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Dining: Pizza for the Particular

I went looking for pizzas that would make the Associazione Verace Pizza Napoletana happy.


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Pasta & Basta
Restaurant Row, 500 Ala Moana Blvd.  // 523-9999  // Lunch Monday through Friday 11 a.m. to 2 p.m.; dinner Tuesday to Saturday 5 to 9 p.m.  // Validated parking, major credit cards // www.pastabastadonato.com

A near classic pizza Margherita can be found at Donato Loperfido’s mainly takeout space in Restaurant Row. For $10, you get a 12-inch, hand-tossed pie, crispy, even scorched around the edges for extra flavor, but still foldable. There’s plenty of bubbly brown cheese and fresh basil, but the revelation here is the tomato sauce, which was so good I wandered into the kitchen and talked to the young chef, who told me that it was very simple, fresh tomatoes, oregano, salt, pepper, oil and garlic, cooked down slowly. The key was that he made it daily.

Owner Loperfido is the only person I have ever seen make fresh mozzarella. However, the young chef admitted, the cheese on this Margherita was shredded mozzarella from Costco. That figures, it’s a $10 pie. And it’s actually good, so I wasn’t complaining.

There’s wine by the glass. The natural match seems to be a red, but even though I’ve tried almost everything, with varying results, I think with pizza you might try a white, something like the oak-aged Aldo Polencic pinot bianco that’s $8 a glass here.


Formaggio Wine Bar
Market City, 2919 Kapiolani Blvd.  // 739-7719  // Monday and Tuesday, 5:30 to 11 p.m., Wednesday and Thursday 5:30 to 11:30 p.m., Friday and Saturday 5:30 p.m. to 1 a.m. (Kitchen closes one hour before closing.)  // Free parking, major credit cards // www.formaggio808.com

In addition to serving 11,205 glasses of wine a month, Formaggio Wine Bar does food, including some genuine small pizzas on a crunchy cracker crust that somehow remains foldable.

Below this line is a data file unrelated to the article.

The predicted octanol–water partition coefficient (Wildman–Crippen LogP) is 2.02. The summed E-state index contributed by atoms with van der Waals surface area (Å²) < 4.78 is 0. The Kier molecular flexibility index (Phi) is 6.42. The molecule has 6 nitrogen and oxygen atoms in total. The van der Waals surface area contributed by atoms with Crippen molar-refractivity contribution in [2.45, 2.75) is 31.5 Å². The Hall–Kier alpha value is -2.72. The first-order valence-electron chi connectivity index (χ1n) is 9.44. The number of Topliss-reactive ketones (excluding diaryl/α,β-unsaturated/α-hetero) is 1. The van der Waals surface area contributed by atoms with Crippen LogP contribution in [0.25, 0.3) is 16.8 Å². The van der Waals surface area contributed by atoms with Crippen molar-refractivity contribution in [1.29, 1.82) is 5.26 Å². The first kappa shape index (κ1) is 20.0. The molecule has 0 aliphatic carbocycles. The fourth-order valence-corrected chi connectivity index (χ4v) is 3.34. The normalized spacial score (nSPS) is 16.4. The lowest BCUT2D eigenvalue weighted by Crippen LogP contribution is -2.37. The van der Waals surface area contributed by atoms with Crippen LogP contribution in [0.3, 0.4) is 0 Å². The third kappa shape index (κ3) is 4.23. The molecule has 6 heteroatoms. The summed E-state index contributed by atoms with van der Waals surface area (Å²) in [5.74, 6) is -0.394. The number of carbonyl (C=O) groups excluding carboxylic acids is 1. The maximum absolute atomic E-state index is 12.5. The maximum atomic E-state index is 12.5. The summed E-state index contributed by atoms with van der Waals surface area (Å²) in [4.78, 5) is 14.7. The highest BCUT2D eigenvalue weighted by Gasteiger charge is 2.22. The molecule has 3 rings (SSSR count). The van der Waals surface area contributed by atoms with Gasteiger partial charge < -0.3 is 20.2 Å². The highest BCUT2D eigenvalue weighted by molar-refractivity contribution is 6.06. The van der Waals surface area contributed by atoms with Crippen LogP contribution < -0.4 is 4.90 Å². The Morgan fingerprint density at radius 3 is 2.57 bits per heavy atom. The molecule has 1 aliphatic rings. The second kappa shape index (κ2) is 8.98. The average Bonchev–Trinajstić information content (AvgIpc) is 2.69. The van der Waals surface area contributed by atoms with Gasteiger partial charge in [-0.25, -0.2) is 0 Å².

The Margherita ($9.50) is reasonably classic, with shredded mozzarella instead of fresh, and large slices of tomato with a professional-looking basil chiffonade.

The disappointment was the pizza puttanesca ($11.50). Like the pizza itself, puttanesca sauce originated in Naples, where it’s named in honor of the city’s prostitutes. Puttanesca is a variation on Mama’s basic tomato sauce, tarted up with anchovies, garlic, red pepper and capers.

By definition, a puttanesca shouldn’t be dull. The one on Formaggio’s pizza certainly is. We were asked if we wanted anchovies. It wouldn’t be puttanesca without them. But these were lazily laid whole on top. Actually, the anchovies are supposed to almost literally dissolve in the sauce. Plus, there was no fire, not much garlic, no capers—and those canned olive slices, could someone ban them?

The pizza of choice here is the primavera ($11.50). Rather than just sprinkle the top of a pizza with raw veggie slices, Formaggio uses the ingredients for its signature vegetable Napoleon—portobello mushrooms, eggplant, zucchini, roasted peppers, caramelized onions, grilled so they are soft, flavorable and toothsome, and then dotted with a creamy white goat cheese. Eat your veggies.

Once again, I thought the otherwise delicious Pontete Bordeaux that my friends were drinking was too much for pizza. Formaggio has an entirely drinkable Adami prosecco, which makes you feel you’re having Champagne and pizza, and that’s living.


Romano's Macaroni Grill
Ala Moana Center, 1450 Ala Moana Blvd.  // 356-8300  // Sunday through Thursday 11 a.m. to 10 p.m., Friday and Saturday 11 a.m. to 11 p.m.  // Free parking, major credit cards // www.macaronigrill.com

People roll their eyes at this Ala Moana eatery because it’s a chain. But its pizza Margherita ($10.99) is reasonably classic, perhaps not the best crust I’d eaten all month, but tomato sauce, melted mozzarella, basil and diced tomatoes. The latter makes sense because the usual tomato slices tend to slide off the pizza.

We were eating at the spacious marble bar. The bartender suggested the Sicilian pizza ($12.99). In Italy, Sicilian pizza is essentially foccacia. In New York, it’s thick-crusted, cut into squares and generally yucky.

This was none of the above, just a classic crust and sauce, topped with sweet Italian sausage, pepperoni, fontina and mozzarella—and worth eating, enough spice in the sauce, great pepperoni, with a little kick from the fontina.

With both pizzas, the menu recommended the house Chianti, which isn’t a Chianti at all, since it’s made in California by a conglomerate named Constellation Wines. But it’s cheap, drinkable, food-friendly and comes in a generous tumbler like you were an old Italian guy playing bocce ball on Sunday in San Francisco’s North Beach.

Alas, it was lunchtime, so instead we let the bartender whip us up Italian sodas—the pomegranate is tart, refreshing, and the vanilla reminds you of New York egg creams.

Say what you will, Romano’s puts out a decent pizza.   


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